The daughter of Duke Frederick, Celia cares inordinately for her cousin, Rosalind, and consistently proves her selfless generosity. After insisting that her father allow Rosalind to stay in court with her, she promises that Rosalind can inherit her father’s throne when Duke Frederick dies. Celia then risks her own safety and family loyalty by accompanying Rosalind into the Forest of Arden after Rosalind is banished. Her capacity for romantic love, too, is proven at the end, by her engagement with Oliver.
Celia Quotes in As You Like It
The As You Like It quotes below are all either spoken by Celia or refer to Celia. For each quote, you can also see the other characters and themes related to it (each theme is indicated by its own dot and icon, like this one:).
Act 1, Scene 3 Quotes
Come, come, wrestle with thy affections.
Let’s away and get our jewels and our wealth together, devise the fittest time and safest way to hide us from pursuit that will be made after my flight. Now we go in content to liberty, and not to banishment.
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Act 3, Scene 2 Quotes
O wonderful, wonderful, and most wonderful, and yet again wonderful, and after that, out of all whooping!
Related Characters: Celia (speaker)
Related Symbols: Orlando’s Poems
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Act 5, Scene 2 Quotes
Your brother and my sister no sooner met but they looked; no sooner looked but they loved; no sooner loved but they sighed; no sooner sighed but they asked one another the reason; no sooner knew the reason but they sought the remedy; and in these degrees have they made a pair of stairs to marriage.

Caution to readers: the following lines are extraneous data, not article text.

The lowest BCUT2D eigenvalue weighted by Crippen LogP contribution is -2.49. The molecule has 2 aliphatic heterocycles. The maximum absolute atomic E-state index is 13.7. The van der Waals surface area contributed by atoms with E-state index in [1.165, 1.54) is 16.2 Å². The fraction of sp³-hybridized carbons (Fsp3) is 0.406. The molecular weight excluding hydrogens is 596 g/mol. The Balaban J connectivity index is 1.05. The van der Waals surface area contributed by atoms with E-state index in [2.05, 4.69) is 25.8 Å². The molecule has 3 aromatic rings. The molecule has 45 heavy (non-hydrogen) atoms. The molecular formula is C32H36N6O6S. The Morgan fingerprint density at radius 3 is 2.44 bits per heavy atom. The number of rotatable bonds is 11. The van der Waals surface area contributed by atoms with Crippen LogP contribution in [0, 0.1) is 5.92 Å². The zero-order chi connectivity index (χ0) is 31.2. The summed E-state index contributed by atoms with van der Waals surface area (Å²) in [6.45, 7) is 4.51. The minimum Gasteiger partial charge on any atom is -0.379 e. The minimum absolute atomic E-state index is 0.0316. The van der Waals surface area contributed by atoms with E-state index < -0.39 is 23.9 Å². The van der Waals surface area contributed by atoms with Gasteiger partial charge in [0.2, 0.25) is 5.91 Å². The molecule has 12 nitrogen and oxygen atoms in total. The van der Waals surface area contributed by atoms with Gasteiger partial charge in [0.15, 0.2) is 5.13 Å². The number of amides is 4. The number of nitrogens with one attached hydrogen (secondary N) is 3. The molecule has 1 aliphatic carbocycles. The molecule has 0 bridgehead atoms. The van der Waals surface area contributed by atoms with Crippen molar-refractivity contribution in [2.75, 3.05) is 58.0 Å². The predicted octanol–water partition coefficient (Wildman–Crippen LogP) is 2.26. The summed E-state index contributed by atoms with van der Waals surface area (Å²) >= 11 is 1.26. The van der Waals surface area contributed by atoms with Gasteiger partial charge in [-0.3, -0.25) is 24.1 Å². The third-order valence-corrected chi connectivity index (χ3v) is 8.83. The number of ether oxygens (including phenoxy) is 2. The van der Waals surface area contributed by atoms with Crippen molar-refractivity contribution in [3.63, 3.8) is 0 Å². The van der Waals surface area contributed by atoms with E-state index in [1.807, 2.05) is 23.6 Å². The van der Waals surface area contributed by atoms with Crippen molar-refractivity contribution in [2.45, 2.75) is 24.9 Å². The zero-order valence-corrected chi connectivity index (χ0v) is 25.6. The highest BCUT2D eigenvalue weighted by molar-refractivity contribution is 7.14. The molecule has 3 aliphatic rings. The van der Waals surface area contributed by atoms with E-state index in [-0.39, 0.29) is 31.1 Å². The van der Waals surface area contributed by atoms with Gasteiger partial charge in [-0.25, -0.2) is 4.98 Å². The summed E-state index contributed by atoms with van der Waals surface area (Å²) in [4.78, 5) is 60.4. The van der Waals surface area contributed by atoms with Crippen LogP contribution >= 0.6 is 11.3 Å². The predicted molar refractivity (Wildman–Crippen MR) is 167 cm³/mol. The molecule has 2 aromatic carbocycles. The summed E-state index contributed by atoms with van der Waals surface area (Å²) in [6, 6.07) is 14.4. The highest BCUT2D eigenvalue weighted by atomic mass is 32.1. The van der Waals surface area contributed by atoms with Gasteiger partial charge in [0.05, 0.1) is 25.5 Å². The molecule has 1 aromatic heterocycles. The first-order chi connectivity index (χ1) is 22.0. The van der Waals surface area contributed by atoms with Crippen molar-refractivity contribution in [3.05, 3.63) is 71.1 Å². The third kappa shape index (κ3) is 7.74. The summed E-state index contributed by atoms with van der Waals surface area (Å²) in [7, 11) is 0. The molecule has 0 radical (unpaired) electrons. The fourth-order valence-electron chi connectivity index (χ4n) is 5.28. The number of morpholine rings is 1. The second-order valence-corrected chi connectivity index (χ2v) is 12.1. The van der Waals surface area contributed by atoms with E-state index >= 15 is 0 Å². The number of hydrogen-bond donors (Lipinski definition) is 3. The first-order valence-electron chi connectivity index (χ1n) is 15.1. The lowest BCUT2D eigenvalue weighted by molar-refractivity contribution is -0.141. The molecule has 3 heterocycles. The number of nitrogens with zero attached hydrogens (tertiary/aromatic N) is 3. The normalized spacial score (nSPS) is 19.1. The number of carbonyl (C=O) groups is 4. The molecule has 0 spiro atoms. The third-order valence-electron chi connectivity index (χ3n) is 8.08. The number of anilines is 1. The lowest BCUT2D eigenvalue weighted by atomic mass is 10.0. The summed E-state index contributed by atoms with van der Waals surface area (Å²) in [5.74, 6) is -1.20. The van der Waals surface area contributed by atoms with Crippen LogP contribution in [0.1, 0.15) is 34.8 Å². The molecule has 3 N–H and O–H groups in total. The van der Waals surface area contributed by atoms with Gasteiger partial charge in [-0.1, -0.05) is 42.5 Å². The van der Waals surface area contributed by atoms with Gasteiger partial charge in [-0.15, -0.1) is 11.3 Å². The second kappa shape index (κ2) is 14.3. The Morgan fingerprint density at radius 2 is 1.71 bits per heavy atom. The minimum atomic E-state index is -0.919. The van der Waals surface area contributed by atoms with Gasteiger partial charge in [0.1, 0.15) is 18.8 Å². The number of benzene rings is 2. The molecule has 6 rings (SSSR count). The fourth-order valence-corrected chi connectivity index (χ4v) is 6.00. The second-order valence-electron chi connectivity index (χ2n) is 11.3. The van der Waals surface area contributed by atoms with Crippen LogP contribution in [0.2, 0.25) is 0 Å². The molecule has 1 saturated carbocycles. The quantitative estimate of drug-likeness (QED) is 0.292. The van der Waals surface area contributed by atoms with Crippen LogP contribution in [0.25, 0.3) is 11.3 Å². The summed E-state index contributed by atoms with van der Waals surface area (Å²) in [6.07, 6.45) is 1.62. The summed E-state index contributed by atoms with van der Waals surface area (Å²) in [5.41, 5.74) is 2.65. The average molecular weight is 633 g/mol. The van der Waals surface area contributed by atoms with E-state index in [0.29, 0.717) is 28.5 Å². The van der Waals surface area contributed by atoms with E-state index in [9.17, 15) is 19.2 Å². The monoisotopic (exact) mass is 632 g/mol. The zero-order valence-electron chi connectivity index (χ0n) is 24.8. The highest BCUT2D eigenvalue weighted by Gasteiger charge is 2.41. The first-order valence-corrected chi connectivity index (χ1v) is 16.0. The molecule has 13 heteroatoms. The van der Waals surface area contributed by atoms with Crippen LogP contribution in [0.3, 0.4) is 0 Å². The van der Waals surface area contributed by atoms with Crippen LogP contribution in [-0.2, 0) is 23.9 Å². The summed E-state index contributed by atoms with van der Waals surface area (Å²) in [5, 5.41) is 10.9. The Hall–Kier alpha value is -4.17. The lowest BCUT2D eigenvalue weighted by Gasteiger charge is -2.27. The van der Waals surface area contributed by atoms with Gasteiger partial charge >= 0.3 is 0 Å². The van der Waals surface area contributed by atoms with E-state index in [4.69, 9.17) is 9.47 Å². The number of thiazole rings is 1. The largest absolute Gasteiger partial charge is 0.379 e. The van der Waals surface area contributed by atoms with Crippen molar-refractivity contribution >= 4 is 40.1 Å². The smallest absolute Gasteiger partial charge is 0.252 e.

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Celia Character Timeline in As You Like It
The timeline below shows where the character Celia appears in As You Like It. The colored dots and icons indicate which themes are associated with that appearance.
Act 1, Scene 1
...adds that Rosalind, the banished duke’s daughter, has remained in court with her beloved cousin Celia (Duke Frederick's daughter), and that the old duke has retreated to the Forest of Arden,... (full context)
Act 1, Scene 2
Celia coaxes Rosalind to be “merry.” Rosalind asks how she is supposed to feel merry given... (full context)
Rosalind, with renewed gratitude and merriment, goes on to ask Celia what she thinks of falling in love. Celia answers that she thinks of it as... (full context)
Touchstone reports to Celia that her father desires to see her and makes various jesting side-comments. He remarks, for... (full context)
Monsieur Le Beau, who is one of Duke Frederick's courtiers, enters, and Celia, Rosalind, and Touchstone continue jesting with him in the same vein. Le Beau tells of... (full context)
The upcoming opponent, Orlando, enters with Duke Frederick, Charles, and various attendants, and Celia remarks on how young Orlando looks. Duke Frederick confirms that he should not fight on... (full context)
...more insistent that he not fight: her own father dearly loved Sir Rowland de Boys. Celia and Rosalind congratulate and thank Orlando, and Rosalind gives him a chain as a token... (full context)